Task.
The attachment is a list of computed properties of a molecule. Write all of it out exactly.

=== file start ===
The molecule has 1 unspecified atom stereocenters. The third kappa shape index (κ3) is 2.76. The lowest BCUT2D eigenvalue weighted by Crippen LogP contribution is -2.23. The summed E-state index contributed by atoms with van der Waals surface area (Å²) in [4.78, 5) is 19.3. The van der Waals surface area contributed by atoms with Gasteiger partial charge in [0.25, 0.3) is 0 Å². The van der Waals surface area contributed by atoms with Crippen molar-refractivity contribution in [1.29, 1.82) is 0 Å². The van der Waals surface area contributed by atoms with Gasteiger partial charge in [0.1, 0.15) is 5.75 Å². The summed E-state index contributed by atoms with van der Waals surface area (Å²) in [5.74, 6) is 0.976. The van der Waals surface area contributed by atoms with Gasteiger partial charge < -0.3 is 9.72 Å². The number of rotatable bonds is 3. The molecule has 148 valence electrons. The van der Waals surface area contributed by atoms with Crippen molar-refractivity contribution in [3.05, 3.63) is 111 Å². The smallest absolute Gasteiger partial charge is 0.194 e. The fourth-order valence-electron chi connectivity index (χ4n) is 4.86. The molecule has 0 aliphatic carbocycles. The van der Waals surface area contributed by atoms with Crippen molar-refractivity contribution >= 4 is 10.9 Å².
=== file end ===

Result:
The molecule has 1 unspecified atom stereocenters. The third kappa shape index (κ3) is 2.76. The lowest BCUT2D eigenvalue weighted by Crippen LogP contribution is -2.23. The summed E-state index contributed by atoms with van der Waals surface area (Å²) in [4.78, 5) is 19.3. The van der Waals surface area contributed by atoms with Gasteiger partial charge in [0.25, 0.3) is 0 Å². The van der Waals surface area contributed by atoms with Crippen molar-refractivity contribution in [1.29, 1.82) is 0 Å². The van der Waals surface area contributed by atoms with Gasteiger partial charge in [0.1, 0.15) is 5.75 Å². The summed E-state index contributed by atoms with van der Waals surface area (Å²) in [5.74, 6) is 0.976. The van der Waals surface area contributed by atoms with Gasteiger partial charge < -0.3 is 9.72 Å². The number of rotatable bonds is 3. The molecule has 148 valence electrons. The van der Waals surface area contributed by atoms with Crippen molar-refractivity contribution in [3.05, 3.63) is 111 Å². The smallest absolute Gasteiger partial charge is 0.194 e. The fourth-order valence-electron chi connectivity index (χ4n) is 4.86. The molecule has 0 aliphatic carbocycles. The van der Waals surface area contributed by atoms with Crippen molar-refractivity contribution >= 4 is 10.9 Å².